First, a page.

A story of France


The initial information about Toulouse killer Mohamed Merah suggests that his is a story of modern France. While the Presidency and certain media commentators would like to stop all debate about what this event means for our society, the precise opposite is true. Like the earlier case of Algerian-born Khaled Kelkal, who was shot dead by gendarmes in 1995 after being implicated in a wave of bomb attacks in France, the story of Mohamed Merah holds up a mirror to society. And, says Mediapart editor François Bonnet, it raises vital questions for presidential candidates who seek to provide an alternative to the current presidency.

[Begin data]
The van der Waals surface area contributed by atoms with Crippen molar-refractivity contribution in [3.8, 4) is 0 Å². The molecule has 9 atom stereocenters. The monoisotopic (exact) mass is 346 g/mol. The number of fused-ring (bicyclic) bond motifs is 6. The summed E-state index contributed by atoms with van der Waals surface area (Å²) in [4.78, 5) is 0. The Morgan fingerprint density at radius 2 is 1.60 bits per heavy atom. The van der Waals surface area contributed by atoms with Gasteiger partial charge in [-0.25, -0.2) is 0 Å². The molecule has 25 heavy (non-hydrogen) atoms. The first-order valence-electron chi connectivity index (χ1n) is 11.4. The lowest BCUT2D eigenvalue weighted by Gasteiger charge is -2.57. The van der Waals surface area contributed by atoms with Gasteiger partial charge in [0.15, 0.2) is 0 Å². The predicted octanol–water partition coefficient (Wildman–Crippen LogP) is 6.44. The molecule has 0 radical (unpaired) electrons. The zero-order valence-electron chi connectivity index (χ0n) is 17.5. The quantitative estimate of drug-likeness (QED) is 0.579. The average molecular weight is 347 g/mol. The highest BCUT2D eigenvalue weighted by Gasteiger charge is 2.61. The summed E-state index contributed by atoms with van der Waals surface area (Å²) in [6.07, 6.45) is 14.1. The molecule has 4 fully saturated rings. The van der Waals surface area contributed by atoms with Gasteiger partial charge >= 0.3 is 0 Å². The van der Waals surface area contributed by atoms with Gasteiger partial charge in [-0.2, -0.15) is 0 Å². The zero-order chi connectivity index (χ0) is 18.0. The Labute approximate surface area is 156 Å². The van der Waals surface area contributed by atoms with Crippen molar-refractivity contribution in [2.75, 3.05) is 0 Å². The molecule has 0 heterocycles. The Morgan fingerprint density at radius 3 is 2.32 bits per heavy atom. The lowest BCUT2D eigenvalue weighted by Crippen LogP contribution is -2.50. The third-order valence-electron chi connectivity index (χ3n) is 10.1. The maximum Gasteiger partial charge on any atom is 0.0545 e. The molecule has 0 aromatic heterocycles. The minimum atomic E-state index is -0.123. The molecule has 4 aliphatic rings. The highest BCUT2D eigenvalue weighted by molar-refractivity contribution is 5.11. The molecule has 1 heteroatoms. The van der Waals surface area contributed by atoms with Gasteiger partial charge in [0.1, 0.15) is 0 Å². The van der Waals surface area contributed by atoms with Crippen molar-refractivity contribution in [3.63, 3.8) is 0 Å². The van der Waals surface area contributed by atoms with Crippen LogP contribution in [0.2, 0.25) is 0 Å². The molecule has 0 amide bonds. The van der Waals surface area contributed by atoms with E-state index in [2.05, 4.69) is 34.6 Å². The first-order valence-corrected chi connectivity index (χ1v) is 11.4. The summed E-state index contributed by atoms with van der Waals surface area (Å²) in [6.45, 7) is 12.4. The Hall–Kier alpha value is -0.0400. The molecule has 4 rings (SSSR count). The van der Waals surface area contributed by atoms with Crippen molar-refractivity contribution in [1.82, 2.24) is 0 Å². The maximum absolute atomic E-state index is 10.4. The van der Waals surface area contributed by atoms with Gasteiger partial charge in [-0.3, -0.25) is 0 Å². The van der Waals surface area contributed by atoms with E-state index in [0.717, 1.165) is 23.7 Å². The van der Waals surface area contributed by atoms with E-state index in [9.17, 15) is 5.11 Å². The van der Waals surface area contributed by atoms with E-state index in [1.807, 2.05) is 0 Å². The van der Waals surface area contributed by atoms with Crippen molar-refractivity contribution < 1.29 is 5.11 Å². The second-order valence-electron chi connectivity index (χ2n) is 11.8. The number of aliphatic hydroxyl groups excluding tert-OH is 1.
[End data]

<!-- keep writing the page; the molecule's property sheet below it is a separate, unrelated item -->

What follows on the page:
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So, Mohamed Merah is not a barbarian monster appearing from nowhere, the sudden incarnation of an Al Qaeda Islamic terrorism that is abstract when not imaginary. The initial details we have on this man, who according to the police openly admitted to the killings in Toulouse and Montauban, tell us something altogether different. They tell us a story of France today. They tell us what can become of our society and where public responsibility might lie.